Does this mean brands should stop advertising? After all, the entire supply chain is in a mess and product availability on the shelves is challenged. In the event, it might seem pointless to advertise. That would be a wrong assumption. One, quite simply, ‘out of sight is out of mind’ and when normalcy returns, the task of retrieving consumer mind-space will be much harder. Second, studies conducted during other recessions show that brands which sustain their presence in the consumer’s mind not only thrive post-recession, but also pick up market share.
Therefore, to ride out the pandemic it would help brands to have a framework for how consumption is likely to be affected, both while the pandemic is raging and in its aftermath. One such framework could be to plot where one’s brand is on the classical paradigm of needs and wants. ‘Needs’ are typically physical and can be experienced by the senses, ‘Wants’ are more nuanced and are perceived, rather than felt.
Thus, one could define needs as
Utility, to describe basic needs for a human to live as a social animal
Hedonistic, to describe a need that requires greater level of comfort than basic needs and wants as
Security, to describe a base level of quality assurance that the product will work as it is advertised
Badge, to describe a desire of the consumer to be distinctive
This diagram shows how such a juxtaposition of needs and wants would look with the kind of product categories that may belong to each cluster of needs and wants. Consumer needs and wants have probably not changed, even in these times. However, what has probably changed is their desire to downplay conspicuous consumption.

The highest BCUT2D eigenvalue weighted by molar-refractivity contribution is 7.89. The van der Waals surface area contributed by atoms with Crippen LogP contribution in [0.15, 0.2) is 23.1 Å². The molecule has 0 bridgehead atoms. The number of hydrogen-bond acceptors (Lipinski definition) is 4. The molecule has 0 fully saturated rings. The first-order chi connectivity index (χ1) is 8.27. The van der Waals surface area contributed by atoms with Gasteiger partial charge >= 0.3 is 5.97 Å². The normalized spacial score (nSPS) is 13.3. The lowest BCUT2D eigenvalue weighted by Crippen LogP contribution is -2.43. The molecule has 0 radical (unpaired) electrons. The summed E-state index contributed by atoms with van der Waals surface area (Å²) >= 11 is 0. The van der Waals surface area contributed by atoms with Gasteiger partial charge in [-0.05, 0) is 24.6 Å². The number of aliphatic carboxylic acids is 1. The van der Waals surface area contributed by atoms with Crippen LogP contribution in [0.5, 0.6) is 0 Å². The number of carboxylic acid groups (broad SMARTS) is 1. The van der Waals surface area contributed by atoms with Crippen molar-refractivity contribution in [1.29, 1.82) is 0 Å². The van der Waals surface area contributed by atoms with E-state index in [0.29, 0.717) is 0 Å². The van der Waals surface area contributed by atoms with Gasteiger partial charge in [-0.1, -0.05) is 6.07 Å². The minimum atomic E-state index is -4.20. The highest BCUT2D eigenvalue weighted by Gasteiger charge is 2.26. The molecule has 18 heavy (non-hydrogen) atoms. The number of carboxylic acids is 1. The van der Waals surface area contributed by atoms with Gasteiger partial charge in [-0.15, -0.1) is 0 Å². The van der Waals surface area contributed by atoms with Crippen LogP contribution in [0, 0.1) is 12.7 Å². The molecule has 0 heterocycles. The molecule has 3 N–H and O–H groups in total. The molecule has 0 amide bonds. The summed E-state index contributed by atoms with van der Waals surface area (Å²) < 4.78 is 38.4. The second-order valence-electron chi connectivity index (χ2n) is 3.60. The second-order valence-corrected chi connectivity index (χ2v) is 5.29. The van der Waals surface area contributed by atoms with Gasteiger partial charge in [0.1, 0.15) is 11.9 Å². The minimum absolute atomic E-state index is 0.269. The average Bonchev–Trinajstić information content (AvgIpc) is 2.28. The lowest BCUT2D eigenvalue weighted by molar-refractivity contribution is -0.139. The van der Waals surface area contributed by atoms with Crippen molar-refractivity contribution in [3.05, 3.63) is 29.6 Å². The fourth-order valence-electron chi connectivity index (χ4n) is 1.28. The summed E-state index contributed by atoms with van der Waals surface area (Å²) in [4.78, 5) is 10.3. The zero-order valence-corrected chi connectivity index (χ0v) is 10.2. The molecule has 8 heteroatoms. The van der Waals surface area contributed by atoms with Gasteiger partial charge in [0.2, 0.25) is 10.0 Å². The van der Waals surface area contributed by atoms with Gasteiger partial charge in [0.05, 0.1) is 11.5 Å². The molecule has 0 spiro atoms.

The key for brand managers, therefore, is to use the framework of ‘needs’ and ‘wants’ appropriate to the overarching factors driving consumer behaviour. For example, it is unlikely that a consumer would splurge on a gourmet meal when they are doing the dishes between video calls, while they are working from home.
So, what should brands do?
The temptation for a brand in these times is to either wear the pandemic on its sleeve and attempt to showcase its pandemic alleviation properties or be cloyingly sympathetic in claiming to share the consumer’s burden. Neither approach will win points, as consumers will easily see through the ploy.
On the other hand, a business-as-usual approach is unlikely to deepen bonds with consumers either. To make genuinely deep connections brands would need to empathise with people as they go through the humdrum tasks of getting through the new-normal of pandemic-induced living — lockdowns, wearing masks, sanitising, social distancing, doing household chores, and so on.
Two outstanding examples of this approach are the advertisements for Nike and Barilla, that are doing the viral rounds currently.
Nike’s recent ad is an outstanding achievement in editing, where the ad agency, Wieden+Kennedy, reportedly went through 4,000 sporting events to weave together this brilliant sports montage.
Carola and Vittoria, two teenagers from Finale Ligure, in Italy, found a novel way to play a ‘socially distanced’ tennis match in lockdown times, each playing from her own roof. Roger Federer surprised Carola and Vittoria while they were giving an interview, and the girls played an unusual match against him under the sunny Italian sky. Pasta-maker Barilla scored a winner here.
Indian admakers have come up with their own films that are in sync with the times. This recent commercial from Nescafe highlights the way many of us have had to step up in our lives amid the new normal.
Brand managers should be aware that in these times consumers tend to constantly choose between ‘need-to-have’ and ‘nice-to-have’. Inevitably, the pendulum will swing in favour of the former, given current exigencies. Marketers have to make sure that they do not, by word or deed, make consumers feel bad about what they have chosen, as the blame will inevitably be on the brand.